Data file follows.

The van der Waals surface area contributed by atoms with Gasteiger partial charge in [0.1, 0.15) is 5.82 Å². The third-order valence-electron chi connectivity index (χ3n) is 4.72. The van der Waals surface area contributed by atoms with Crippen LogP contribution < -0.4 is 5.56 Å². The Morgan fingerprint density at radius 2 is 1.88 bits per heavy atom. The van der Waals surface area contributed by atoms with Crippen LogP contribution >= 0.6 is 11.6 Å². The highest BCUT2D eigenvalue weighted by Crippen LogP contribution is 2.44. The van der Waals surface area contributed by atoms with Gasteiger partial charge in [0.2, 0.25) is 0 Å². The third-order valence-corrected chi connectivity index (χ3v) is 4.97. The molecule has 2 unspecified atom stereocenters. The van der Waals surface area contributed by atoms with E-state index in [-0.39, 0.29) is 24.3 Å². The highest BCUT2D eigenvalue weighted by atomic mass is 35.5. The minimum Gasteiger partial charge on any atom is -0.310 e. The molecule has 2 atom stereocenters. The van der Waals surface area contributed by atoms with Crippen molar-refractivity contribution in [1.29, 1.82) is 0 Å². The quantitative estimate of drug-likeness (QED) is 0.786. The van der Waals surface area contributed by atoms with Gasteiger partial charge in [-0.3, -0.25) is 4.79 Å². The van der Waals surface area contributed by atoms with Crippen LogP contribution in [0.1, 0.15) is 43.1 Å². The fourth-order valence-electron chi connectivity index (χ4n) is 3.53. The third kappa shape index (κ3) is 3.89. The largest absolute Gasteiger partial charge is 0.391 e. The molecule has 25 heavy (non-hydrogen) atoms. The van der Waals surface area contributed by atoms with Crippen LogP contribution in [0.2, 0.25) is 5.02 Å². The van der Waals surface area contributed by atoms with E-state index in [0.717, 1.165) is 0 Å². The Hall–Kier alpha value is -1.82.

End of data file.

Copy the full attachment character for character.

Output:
The van der Waals surface area contributed by atoms with Gasteiger partial charge in [0.1, 0.15) is 5.82 Å². The third-order valence-electron chi connectivity index (χ3n) is 4.72. The van der Waals surface area contributed by atoms with Crippen LogP contribution < -0.4 is 5.56 Å². The Morgan fingerprint density at radius 2 is 1.88 bits per heavy atom. The van der Waals surface area contributed by atoms with Crippen LogP contribution >= 0.6 is 11.6 Å². The highest BCUT2D eigenvalue weighted by Crippen LogP contribution is 2.44. The van der Waals surface area contributed by atoms with Gasteiger partial charge in [0.2, 0.25) is 0 Å². The third-order valence-corrected chi connectivity index (χ3v) is 4.97. The molecule has 2 unspecified atom stereocenters. The van der Waals surface area contributed by atoms with E-state index in [-0.39, 0.29) is 24.3 Å². The highest BCUT2D eigenvalue weighted by atomic mass is 35.5. The minimum Gasteiger partial charge on any atom is -0.310 e. The molecule has 2 atom stereocenters. The van der Waals surface area contributed by atoms with Crippen molar-refractivity contribution in [1.29, 1.82) is 0 Å². The quantitative estimate of drug-likeness (QED) is 0.786. The van der Waals surface area contributed by atoms with Gasteiger partial charge in [-0.3, -0.25) is 4.79 Å². The van der Waals surface area contributed by atoms with Crippen LogP contribution in [0.1, 0.15) is 43.1 Å². The fourth-order valence-electron chi connectivity index (χ4n) is 3.53. The third kappa shape index (κ3) is 3.89. The largest absolute Gasteiger partial charge is 0.391 e. The molecule has 25 heavy (non-hydrogen) atoms. The van der Waals surface area contributed by atoms with Crippen LogP contribution in [0.2, 0.25) is 5.02 Å². The van der Waals surface area contributed by atoms with E-state index in [0.717, 1.165) is 0 Å². The Hall–Kier alpha value is -1.82.